After over a year working on The Baby Nurse Bible: Secrets Only a Baby Nurse Can Tell You About Having and Caring for Your Baby, I am happy to announce it will be released on Amazon early next month and will be in bookstores at the end of February.
In advance of the release, I wanted to share with you an excerpt from the Introduction and a few of the 125 Baby Nurse Tips included throughout the book:
I can still feel the excitement and anxiousness my husband and I experienced leading up to and after the birth of each of our three babies—especially our first. Birthing and taking care of a newborn was unknown territory to us, and that emotion-filled time of love and learning was amazing…I wrote The Baby Nurse Bible to enable you—to help prepare you for the arrival of your baby, and to understand each of your newborn’s needs and behaviors, and take care of yourself. Through this book, as a baby nurse and fellow mother, I hope to give you the experience, knowledge, and support that will help you transition into your new role as a parent and care for your baby with success, confidence, and happiness.
5 Baby Nurse Tips:
– If you would rather not be connected to the fetal monitor for all of your labor (and you don’t have a high risk pregnancy),
ask your care provider if you are a candidate for intermittent fetal monitoring. This means your care provider or nurse will
put on and remove the monitor from time to time to check on your baby, and/or use a handheld ultrasound device called
a Doppler, which was probably used during your prenatal visits. In early labor, the nurse will assess your contractions
with his or her hands and listen to your baby’s heart rate with the Doppler. Your health care provider will inform you when it is time for continuous fetal monitoring.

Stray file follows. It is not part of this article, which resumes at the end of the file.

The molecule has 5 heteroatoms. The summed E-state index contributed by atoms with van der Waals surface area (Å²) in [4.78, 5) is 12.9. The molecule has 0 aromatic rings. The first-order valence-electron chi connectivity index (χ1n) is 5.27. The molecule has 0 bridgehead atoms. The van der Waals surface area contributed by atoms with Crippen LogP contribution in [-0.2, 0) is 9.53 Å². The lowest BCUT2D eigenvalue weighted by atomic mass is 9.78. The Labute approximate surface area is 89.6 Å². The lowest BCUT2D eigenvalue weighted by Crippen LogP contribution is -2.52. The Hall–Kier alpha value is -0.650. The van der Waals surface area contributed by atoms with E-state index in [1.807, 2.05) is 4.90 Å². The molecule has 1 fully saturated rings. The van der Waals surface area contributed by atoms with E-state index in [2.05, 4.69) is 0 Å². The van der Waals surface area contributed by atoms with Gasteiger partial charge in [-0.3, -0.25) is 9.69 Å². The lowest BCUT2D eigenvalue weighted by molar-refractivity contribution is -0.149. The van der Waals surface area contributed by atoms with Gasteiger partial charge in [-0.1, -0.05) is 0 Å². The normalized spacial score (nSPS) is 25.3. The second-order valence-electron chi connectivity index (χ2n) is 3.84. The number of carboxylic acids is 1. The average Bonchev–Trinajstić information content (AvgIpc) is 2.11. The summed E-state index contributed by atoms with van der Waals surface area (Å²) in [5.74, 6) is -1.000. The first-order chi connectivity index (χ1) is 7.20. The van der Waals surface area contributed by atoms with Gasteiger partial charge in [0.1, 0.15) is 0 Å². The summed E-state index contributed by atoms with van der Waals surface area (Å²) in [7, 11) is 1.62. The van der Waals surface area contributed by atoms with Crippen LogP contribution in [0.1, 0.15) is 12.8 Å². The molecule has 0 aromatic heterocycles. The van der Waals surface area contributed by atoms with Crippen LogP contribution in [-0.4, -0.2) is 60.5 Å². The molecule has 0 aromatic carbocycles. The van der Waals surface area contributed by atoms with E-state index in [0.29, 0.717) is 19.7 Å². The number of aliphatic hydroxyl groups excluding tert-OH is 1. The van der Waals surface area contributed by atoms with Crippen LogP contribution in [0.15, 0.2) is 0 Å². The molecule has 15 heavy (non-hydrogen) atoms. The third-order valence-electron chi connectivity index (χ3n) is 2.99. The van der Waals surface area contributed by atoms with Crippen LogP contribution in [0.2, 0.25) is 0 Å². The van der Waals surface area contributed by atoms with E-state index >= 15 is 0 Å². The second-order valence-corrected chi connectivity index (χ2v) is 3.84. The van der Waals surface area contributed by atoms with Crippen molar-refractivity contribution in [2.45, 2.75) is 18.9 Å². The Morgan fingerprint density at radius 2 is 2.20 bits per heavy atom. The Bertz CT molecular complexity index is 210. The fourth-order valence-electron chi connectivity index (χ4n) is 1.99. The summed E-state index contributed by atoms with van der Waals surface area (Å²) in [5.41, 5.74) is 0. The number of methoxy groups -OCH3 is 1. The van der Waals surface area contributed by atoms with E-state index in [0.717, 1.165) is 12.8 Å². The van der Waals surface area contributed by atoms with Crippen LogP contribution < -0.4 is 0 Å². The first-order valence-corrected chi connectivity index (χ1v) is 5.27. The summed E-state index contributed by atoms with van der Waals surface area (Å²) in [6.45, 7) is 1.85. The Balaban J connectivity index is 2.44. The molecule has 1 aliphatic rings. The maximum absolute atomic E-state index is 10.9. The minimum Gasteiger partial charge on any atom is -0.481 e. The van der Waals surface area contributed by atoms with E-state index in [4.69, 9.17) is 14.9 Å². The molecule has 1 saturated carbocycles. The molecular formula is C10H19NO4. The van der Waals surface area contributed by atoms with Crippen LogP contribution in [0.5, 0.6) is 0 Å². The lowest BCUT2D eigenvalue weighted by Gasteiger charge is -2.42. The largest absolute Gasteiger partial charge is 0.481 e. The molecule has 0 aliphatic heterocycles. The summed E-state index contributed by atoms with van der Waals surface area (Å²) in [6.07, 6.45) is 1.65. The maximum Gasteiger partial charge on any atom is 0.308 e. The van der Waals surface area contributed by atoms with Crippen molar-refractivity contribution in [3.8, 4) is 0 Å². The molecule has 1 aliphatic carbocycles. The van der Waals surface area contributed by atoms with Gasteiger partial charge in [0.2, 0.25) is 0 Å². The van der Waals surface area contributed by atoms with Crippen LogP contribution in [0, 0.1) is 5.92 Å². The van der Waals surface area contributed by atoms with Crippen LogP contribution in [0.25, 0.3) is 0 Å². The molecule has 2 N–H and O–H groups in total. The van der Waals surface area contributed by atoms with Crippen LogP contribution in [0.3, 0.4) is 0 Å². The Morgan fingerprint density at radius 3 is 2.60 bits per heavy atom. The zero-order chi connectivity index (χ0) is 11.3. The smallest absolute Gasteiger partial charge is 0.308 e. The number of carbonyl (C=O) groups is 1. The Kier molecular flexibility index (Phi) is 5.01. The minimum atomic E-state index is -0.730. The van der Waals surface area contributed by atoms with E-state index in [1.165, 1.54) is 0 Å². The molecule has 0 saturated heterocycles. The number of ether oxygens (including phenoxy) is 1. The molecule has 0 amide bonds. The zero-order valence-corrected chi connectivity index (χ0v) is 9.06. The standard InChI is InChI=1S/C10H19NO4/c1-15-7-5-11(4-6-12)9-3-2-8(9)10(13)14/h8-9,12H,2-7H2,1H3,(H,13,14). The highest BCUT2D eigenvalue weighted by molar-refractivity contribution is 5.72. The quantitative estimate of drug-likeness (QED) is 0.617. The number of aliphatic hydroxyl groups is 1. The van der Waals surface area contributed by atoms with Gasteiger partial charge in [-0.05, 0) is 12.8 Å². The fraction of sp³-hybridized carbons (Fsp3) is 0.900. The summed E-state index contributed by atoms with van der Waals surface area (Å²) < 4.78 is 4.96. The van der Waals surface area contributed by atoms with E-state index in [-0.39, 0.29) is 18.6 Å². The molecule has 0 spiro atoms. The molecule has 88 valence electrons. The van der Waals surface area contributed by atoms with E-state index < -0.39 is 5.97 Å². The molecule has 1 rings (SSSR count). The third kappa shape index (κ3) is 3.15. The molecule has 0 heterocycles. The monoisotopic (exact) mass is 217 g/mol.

– After birth, expect to have a nurse come in your room at least once every eight hours (hospital protocol is once every eight hours unless medically indicated) to check your blood pressure, heart rate, temperature, and vaginal bleeding, and check your fundus (top of the uterus) to make sure it is hard and contracted. This may be slightly uncomfortable. The nurse will offer you pain medication to take if you’re feeling uncomfortable, and it’s perfectly safe to take this medication even if you are breastfeeding.
– If your baby scratches himself with his nails, rub a few drops of breast milk on the cut. When applied topically, breast milk
helps prevent infection and promotes healing by fighting off bacteria and viruses.
-If your breasts don’t typically leak throughout the day, you can save money on disposable breast pads—and time spent washing reusable cotton ones—by only using one (don’t worry; because these tend to be thin, this won’t make you look lopsided). When you’re feeding on the right side, place the breast pad on your left breast to absorb the letdown milk. The next time you feed, simply switch the pad to the other side. Wearing a pad can also help you keep track of which side your baby last fed on!
– Between the ages of four and eight weeks, many babies start to sound stuffy and congested when they breathe through the nose. Our family pediatrician used the term “snurgle” eighteen years ago, when I brought my then four-week-old baby in. Over the last fifteen years I have seen hundreds of babies with the same thing and I still love using the term “snurgle”—it’s a cross between a sniffle, a snort, and a gurgle. Parents often interpret this sound as a cold, but if this is the only symptom, your baby is most likely not sick. The congestion is caused by a buildup of mucus in the respiratory tract, which makes your baby’s breathing sound
noisy because he breathes through his nose. It is not harmful and will resolve by about eight weeks.
– If you are breastfeeding, try to eat many different types of foods to expose your baby to a variety of flavors. You may even notice that your baby protests at certain times or sucks differently depending on what you have eaten.
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